(A) HuH-7 cells were treated with TRAIL (20 ng/ml) in the presence or absence of the SMAC mimetic JP1584 (500 nM) for up to 4 hours. Total cell lysates were analyzed by immunoblot with antisera against total and phospho-JNK (T183/Y185), cIAP-1, cIAP-2 and actin (loading control). (B) HuH-7 cells stably over-expressing HA-PACS-2 or wild-type HuH-7 cells were lysed and subjected to HA pull-down using HA agarose beads. The samples were analyzed by immunoblot with antisera against total ubiquitin. (C) HuH-7 cells over-expressing HA-PACS-2 were lysed and subjected to immunoprecipitation using antibodies against Lys48-linked or Lys63-linked poly-ubiquitin, then analyzed by immunoblot for HA. Total cell lysates show equal expression of HA-PACS-2 in the samples. (D) HuH-7 cells (left panel) or HuH-7, KMCH and Mz-ChA-1 cells transiently transfected with S-peptide/SBP-double tagged PACS-2 (right panel) were treated with MG132 (10 µM) for the indicated times. PACS-2 cellular levels were analyzed by immunoblot in total cell lysates.

We then tested the possibility that cIAPs regulate PACS-2. Initially, we asked whether PACS-2 may be ubiquitinated. Accordingly, HuH-7 cells stably expressing HA-tagged PACS-2 [19] were lysed and PACS-2 ubiquitination status was examined after HA immunoprecipitation and immunoblot analysis with an ubiquitin specific antibody. High molecular weight species visualized as a “smear” on the blot suggested PACS-2 was constitutively polyubiquitinated in these cells (Fig. 1B). To determine the ubiquitin linkage of the polyubiquitin chains on PACS-2, HA-PACS-2 cell lysates were subjected to immunoprecipition using anti-ubiquitin Lys48-specific or Lys63-specific antibodies, then subsequently immunoblotted using anti-HA antiserum. PACS-2 polyubiquitination was detected only in the pull-down with anti-ubiquitin Lys48-specific but not Lys63-specific antibody (Fig. 1C), suggesting the polyubiquitin chains on PACS-2 were linked primarily through lysine 48 of ubiquitin. As Lys48-linked polyubiquitination typically targets a protein for degradation via the proteasomal pathway, we postulated that inhibition of the proteasome would lead to cellular accumulation of PACS-2. Indeed, HuH-7 cells treated with MG132 displayed a time-dependent increase of both endogenous PACS-2 and stably expressed, exogenous S-peptide/SBP-double tagged PACS-2 (Fig. 1D). These results were not cell line specific, as virtually identical observations were made in the cholangiocarcinoma cell lines KMCH and Mz-ChA-1 (Fig. 1D). Thus, these findings indicate that PACS-2 cellular levels are in part regulated by K48-linked polyubiquitination and proteasomal degradation in hepatobiliary cancer cells.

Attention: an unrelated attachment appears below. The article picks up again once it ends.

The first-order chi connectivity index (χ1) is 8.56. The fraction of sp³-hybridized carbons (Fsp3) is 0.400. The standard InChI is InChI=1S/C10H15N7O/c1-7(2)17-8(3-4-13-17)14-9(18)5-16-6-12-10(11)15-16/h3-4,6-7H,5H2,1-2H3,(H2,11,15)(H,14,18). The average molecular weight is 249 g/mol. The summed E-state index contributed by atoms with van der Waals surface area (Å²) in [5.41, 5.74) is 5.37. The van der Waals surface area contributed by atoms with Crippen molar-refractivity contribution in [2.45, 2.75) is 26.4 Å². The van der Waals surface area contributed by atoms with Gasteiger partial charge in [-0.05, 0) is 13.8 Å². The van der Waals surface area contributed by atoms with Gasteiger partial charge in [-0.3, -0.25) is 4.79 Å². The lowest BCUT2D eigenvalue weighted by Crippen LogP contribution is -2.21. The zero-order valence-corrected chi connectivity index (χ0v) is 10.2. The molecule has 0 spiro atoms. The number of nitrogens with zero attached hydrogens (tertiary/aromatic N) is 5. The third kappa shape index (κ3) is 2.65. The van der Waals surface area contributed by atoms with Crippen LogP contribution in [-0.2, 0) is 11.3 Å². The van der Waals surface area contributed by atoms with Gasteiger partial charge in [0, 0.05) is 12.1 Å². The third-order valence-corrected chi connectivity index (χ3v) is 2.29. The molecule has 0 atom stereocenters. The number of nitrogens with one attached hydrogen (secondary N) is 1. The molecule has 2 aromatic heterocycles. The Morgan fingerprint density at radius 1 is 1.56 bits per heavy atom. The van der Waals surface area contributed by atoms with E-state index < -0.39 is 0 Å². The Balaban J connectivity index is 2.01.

cIAPs ubiquitinate PACS-2 in vivo and in vitro, and promote its degradation

Given the role of degradative ubiquitination in PACS-2 regulation, we next sought to ascertain if cIAPs could act as E3 ubiquitin ligases for PACS-2. HA-PACS-2 HuH-7 cells were incubated in the presence or absence of JP1584 for 1 hour, subjected to HA immunoprecipitation and analyzed by immunoblot for PACS-2 ubiquitination (Fig. 2A). HA-PACS-2 polyubiquitination was markedly reduced in cells treated with the SMAC mimetic, suggesting that IAPs are critical E3 ligases responsible for PACS-2 ubiquitination (Fig. 2A). Treatment with JP1584 also resulted in time-dependent accumulation of both endogenous PACS-2 and S-peptide/SBP-double tagged PACS-2 in all cell lines (Fig. 2B, upper and lower panel, respectively), confirming that IAPs modulate PACS-2 degradation. To ascertain if PACS-2 ubiquitination was carried out specifically by cIAP-1 or cIAP-2, we examined PACS-2 protein levels in total liver lysates from cIap1−/− or cIap2−/− mice. Surprisingly, no accumulation of PACS-2 was detected in either sample compared to the wild-type liver lysate, suggesting depletion of both cIAP-1 and cIAP-2 may be necessary to reduce PACS-2 degradation (Fig. 2C). Given the unavailability of liver tissue from cIap1−/−cIap2−/− DKO mice as these mice die during embryonic development, we assessed the levels of PACS-2 in cIap1−/−cIap2−/− DKO MEFs and compared them with wild-type MEFs. Endogenous PACS-2 was indeed more abundant in unstimulated cIap1−/−cIap2−/− DKO MEFs compared to wild-type MEFs (Fig. 2D). Moreover, ubiquitination of exogenous PACS-2 was reduced in the cIap1−/−cIap2−/− DKO MEFs (Fig. 2D). Therefore, it appears that cIAP-1 and cIAP-2 act coordinately and redundantly to ubiquitinate PACS-2. TRAF2 binds to cIAP-1 and cIAP-2, recruiting them to different signaling complexes [35], and has been shown to stabilize cIAP-1 [36]. In order to verify whether the cellular levels of PACS-2 were affected by the absence of TRAF2, PACS-2 was analyzed in wild-type and Traf2−/− MEFs. PACS-2 levels were comparable in both cell lines, suggesting TRAF2 is dispensable for cIAP regulation of PACS-2 (Fig. 2E). Finally, we tested the ability of cIAP-1 and cIAP-2 to directly ubiquitinate PACS-2 in a cell-free ubiquitination assay. Given the difficulties to obtain recombinant full-length PACS-2 from a bacterial system due to extensive bacterial degradation, we generated recombinant His-PACS-2FBR38–217 which contains residues 38–217 corresponding to the cargo/adaptor-binding region-FBR of PACS-2. Purified His-PACS-2FBR was incubated with recombinant cIAP-1 or cIAP-2 in the presence of recombinant E1 and E2 (UbcH5a) enzymes, in a reaction buffer containing ubiquitin and ATP. Incubation of His-PACS-2FBR with cIAP-1 or cIAP-2 resulted in PACS-2FBR polyubiquitination (Fig. 2F), indicating that PACS-2 is a direct substrate for both cIAP-1 and cIAP-2.